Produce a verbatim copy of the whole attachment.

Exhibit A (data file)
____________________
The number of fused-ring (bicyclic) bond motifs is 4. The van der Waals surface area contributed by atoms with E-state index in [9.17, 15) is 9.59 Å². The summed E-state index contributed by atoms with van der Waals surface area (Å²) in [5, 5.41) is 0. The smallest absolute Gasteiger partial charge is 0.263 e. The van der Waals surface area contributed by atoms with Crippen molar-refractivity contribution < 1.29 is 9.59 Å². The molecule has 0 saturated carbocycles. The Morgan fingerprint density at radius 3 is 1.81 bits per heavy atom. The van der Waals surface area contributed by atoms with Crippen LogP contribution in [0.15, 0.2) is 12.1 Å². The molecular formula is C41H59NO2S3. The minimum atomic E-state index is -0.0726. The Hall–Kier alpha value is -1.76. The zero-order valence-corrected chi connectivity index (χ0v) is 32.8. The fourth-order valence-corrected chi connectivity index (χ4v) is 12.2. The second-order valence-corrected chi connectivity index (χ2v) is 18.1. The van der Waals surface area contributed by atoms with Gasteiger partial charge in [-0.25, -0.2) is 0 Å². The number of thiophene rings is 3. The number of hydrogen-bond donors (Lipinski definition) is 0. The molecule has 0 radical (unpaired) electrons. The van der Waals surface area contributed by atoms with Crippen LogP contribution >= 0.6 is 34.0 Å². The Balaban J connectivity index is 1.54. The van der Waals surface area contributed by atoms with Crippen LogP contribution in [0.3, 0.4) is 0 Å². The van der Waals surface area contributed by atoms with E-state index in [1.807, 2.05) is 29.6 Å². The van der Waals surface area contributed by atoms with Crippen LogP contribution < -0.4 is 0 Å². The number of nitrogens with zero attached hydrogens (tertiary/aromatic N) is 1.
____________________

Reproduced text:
The number of fused-ring (bicyclic) bond motifs is 4. The van der Waals surface area contributed by atoms with E-state index in [9.17, 15) is 9.59 Å². The summed E-state index contributed by atoms with van der Waals surface area (Å²) in [5, 5.41) is 0. The smallest absolute Gasteiger partial charge is 0.263 e. The van der Waals surface area contributed by atoms with Crippen molar-refractivity contribution < 1.29 is 9.59 Å². The molecule has 0 saturated carbocycles. The Morgan fingerprint density at radius 3 is 1.81 bits per heavy atom. The van der Waals surface area contributed by atoms with Crippen LogP contribution in [0.15, 0.2) is 12.1 Å². The molecular formula is C41H59NO2S3. The minimum atomic E-state index is -0.0726. The Hall–Kier alpha value is -1.76. The zero-order valence-corrected chi connectivity index (χ0v) is 32.8. The fourth-order valence-corrected chi connectivity index (χ4v) is 12.2. The second-order valence-corrected chi connectivity index (χ2v) is 18.1. The van der Waals surface area contributed by atoms with Gasteiger partial charge in [-0.25, -0.2) is 0 Å². The number of thiophene rings is 3. The number of hydrogen-bond donors (Lipinski definition) is 0. The molecule has 0 radical (unpaired) electrons. The van der Waals surface area contributed by atoms with Crippen LogP contribution >= 0.6 is 34.0 Å². The Balaban J connectivity index is 1.54. The van der Waals surface area contributed by atoms with Crippen LogP contribution in [0.3, 0.4) is 0 Å². The van der Waals surface area contributed by atoms with E-state index in [1.807, 2.05) is 29.6 Å². The van der Waals surface area contributed by atoms with Crippen LogP contribution < -0.4 is 0 Å². The number of nitrogens with zero attached hydrogens (tertiary/aromatic N) is 1.